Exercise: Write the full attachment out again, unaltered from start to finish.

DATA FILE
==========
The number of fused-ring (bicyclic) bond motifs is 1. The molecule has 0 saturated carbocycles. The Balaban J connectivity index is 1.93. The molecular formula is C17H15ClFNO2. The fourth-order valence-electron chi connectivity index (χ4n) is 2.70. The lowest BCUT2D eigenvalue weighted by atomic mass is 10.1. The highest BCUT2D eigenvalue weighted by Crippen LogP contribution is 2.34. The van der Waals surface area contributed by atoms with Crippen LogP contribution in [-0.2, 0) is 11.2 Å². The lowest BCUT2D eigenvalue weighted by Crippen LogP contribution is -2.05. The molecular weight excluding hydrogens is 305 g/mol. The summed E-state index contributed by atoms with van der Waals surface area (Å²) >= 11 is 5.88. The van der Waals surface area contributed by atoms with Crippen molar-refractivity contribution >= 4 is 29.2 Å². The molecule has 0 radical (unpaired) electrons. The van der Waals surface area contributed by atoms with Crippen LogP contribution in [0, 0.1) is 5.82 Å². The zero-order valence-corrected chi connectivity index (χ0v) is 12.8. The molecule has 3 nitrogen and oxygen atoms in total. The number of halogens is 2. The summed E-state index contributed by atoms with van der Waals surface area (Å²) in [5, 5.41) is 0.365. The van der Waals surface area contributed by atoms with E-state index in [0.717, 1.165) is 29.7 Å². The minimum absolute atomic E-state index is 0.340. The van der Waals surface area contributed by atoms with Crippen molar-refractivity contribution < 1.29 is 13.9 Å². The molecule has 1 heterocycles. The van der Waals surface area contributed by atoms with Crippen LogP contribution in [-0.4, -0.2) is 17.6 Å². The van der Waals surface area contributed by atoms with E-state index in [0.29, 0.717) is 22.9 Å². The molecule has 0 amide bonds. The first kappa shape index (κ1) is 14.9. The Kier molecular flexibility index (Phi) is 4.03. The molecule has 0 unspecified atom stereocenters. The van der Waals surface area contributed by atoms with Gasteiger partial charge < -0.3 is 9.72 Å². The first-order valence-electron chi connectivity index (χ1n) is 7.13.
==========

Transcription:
The number of fused-ring (bicyclic) bond motifs is 1. The molecule has 0 saturated carbocycles. The Balaban J connectivity index is 1.93. The molecular formula is C17H15ClFNO2. The fourth-order valence-electron chi connectivity index (χ4n) is 2.70. The lowest BCUT2D eigenvalue weighted by atomic mass is 10.1. The highest BCUT2D eigenvalue weighted by Crippen LogP contribution is 2.34. The van der Waals surface area contributed by atoms with Crippen LogP contribution in [-0.2, 0) is 11.2 Å². The lowest BCUT2D eigenvalue weighted by Crippen LogP contribution is -2.05. The molecular weight excluding hydrogens is 305 g/mol. The summed E-state index contributed by atoms with van der Waals surface area (Å²) >= 11 is 5.88. The van der Waals surface area contributed by atoms with Crippen molar-refractivity contribution >= 4 is 29.2 Å². The molecule has 0 radical (unpaired) electrons. The van der Waals surface area contributed by atoms with Crippen LogP contribution in [0, 0.1) is 5.82 Å². The zero-order valence-corrected chi connectivity index (χ0v) is 12.8. The molecule has 3 nitrogen and oxygen atoms in total. The number of halogens is 2. The summed E-state index contributed by atoms with van der Waals surface area (Å²) in [5, 5.41) is 0.365. The van der Waals surface area contributed by atoms with E-state index in [0.717, 1.165) is 29.7 Å². The minimum absolute atomic E-state index is 0.340. The van der Waals surface area contributed by atoms with Crippen molar-refractivity contribution < 1.29 is 13.9 Å². The molecule has 1 heterocycles. The van der Waals surface area contributed by atoms with Crippen LogP contribution in [-0.4, -0.2) is 17.6 Å². The van der Waals surface area contributed by atoms with E-state index in [0.29, 0.717) is 22.9 Å². The molecule has 0 amide bonds. The first kappa shape index (κ1) is 14.9. The Kier molecular flexibility index (Phi) is 4.03. The molecule has 0 unspecified atom stereocenters. The van der Waals surface area contributed by atoms with Gasteiger partial charge < -0.3 is 9.72 Å². The first-order valence-electron chi connectivity index (χ1n) is 7.13.